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I want to broadcast intent with custom-data and only the receiver that have this custom data should receive this intent, how this could be done ?

this how i broadcast the intent :

Intent intent = new Intent();
 intent.setAction("com.example");
 context.sendBroadcast(intent);

and i define the broadcast receiver as following :

 <receiver android:name="com.test.myReceiver" android:enabled="true">
        <intent-filter>
            <action android:name="com.example"></action>
        </intent-filter>
    </receiver>
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2 Answers 2

Setup your myReceiver class basically how anmustangs posted.

public class myReceiver extends BroadcastReceiver{

    @Override
    public void onReceive(Context arg0, Intent intent) {
        //Do something
    }
}

You shouldn't have to check the Intent action because you've already filtered for it based on what you've included in your manifest, at least in this simple case. You could have other actions and filters in which case you'd need to have some kind of check on the received intent.

If you want the filter to filter on data, the sdk documentation on intent filters covers that. I'm not great with data types so any example I would give would be relatively poor. In any event, here is a link to the manifest intent filter page: http://developer.android.com/guide/topics/manifest/intent-filter-element.html

And the specific page for the data element; http://developer.android.com/guide/topics/manifest/data-element.html

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i wanted to filter using a custom data not custom action. –  Jimmy May 18 '11 at 14:14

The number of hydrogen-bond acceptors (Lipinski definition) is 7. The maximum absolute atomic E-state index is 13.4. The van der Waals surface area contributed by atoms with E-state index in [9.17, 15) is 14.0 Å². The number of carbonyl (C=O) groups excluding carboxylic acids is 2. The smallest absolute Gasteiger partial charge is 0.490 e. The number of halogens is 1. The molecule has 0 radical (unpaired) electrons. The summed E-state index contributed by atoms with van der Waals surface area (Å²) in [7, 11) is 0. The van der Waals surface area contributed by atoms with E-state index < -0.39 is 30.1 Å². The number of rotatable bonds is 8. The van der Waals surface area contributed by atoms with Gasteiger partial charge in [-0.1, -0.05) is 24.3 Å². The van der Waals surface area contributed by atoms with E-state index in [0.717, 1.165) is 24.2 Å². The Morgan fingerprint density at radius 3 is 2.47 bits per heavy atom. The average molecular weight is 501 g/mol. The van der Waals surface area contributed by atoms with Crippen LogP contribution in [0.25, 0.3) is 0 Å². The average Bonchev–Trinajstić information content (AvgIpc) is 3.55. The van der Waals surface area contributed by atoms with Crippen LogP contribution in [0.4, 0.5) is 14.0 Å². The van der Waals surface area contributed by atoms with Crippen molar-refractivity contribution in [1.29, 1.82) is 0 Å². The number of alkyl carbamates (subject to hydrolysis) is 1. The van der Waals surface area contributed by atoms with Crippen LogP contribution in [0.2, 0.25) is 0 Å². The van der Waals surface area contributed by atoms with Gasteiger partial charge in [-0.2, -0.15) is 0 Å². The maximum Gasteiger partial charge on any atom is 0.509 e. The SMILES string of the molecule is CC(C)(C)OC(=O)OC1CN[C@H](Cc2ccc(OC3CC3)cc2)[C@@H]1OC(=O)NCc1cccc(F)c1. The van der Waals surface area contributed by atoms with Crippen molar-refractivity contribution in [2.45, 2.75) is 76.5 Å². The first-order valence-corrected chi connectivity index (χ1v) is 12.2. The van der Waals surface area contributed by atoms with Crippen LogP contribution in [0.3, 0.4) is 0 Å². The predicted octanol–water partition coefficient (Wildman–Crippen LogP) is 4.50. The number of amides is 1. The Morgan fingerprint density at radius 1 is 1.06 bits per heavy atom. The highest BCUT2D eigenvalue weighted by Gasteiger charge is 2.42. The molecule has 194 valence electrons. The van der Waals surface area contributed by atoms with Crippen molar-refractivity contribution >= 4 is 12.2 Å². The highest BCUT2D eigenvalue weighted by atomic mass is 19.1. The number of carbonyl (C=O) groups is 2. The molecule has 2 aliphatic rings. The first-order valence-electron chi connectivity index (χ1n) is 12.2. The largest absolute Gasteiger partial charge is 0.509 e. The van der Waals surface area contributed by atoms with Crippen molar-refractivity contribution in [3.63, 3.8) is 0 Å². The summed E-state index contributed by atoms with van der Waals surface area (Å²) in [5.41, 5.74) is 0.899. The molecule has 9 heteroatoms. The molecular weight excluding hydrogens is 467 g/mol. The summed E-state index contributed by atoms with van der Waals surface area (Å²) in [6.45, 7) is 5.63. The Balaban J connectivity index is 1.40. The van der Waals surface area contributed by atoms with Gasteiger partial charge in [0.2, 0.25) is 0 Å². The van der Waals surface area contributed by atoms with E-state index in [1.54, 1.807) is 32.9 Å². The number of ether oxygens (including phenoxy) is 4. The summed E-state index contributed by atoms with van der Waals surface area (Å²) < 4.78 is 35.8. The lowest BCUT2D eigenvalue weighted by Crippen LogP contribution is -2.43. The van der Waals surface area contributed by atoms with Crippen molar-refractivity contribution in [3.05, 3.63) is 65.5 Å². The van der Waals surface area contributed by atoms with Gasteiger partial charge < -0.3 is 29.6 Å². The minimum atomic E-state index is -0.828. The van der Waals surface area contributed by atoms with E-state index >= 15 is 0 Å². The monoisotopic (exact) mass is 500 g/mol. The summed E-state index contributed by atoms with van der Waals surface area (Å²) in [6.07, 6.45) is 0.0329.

Okay, I edited the post to add some documentation links if you want to filter on data. –  Maximus May 18 '11 at 14:48
    
i saw the documentation for Android before i asked the qustion, the thing is in data node they have path, scheme and pathPrefix. Which one do i use for the custom Data? can you provide an example . –  Jimmy May 20 '11 at 13:27
    
Unfortunately, I can't... I'm not good with URI's, mime types, etc. I would, myself, actually love to see both a simple example and a complicated one. –  Maximus May 20 '11 at 14:24

If you already define your broadcast receiver class, then the next step is to register it on the Activity/Service which you'd like to receive the broadcast intent. An example to register:

    IntentFilter iFilter = new IntentFilter();
    iFilter.addAction("com.example"); //add your custom intent to register
    //below is your class which extends BroadcastReceiver, contains action 
    //which will be triggered when current class received the broadcast intent
    MyReceiver myReceiver = new MyReceiver(); 
    registerReceiver(myReceiver, iFilter); //register intent & receiver

If you destroy the activity/service, for best practice don't forget to unregister the broadcast receiver on the same activity/service:

@Override
protected void onDestroy() {
    if(myReceiver!=null)
        unregisterReceiver(myReceiver)
    super.onDestroy();
}

MyReceiver class:

public class MyReceiver extends BroadcastReceiver{

    @Override
    public void onReceive(Context arg0, Intent intent) {
        if(intent.getAction().equals("com.example")){
            //DO SOMETHING HERE
        }
    }
}
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1  
A receiver that is defined in the manifest does not need to be registered this way. It will receive broadcasts and fire it's onReceive() method purely based on the manifest entry. –  Maximus May 18 '11 at 3:33
    
ah, i see, that makes sense.. thanks for the correction maximus –  Muhammad Abdullah May 18 '11 at 5:44

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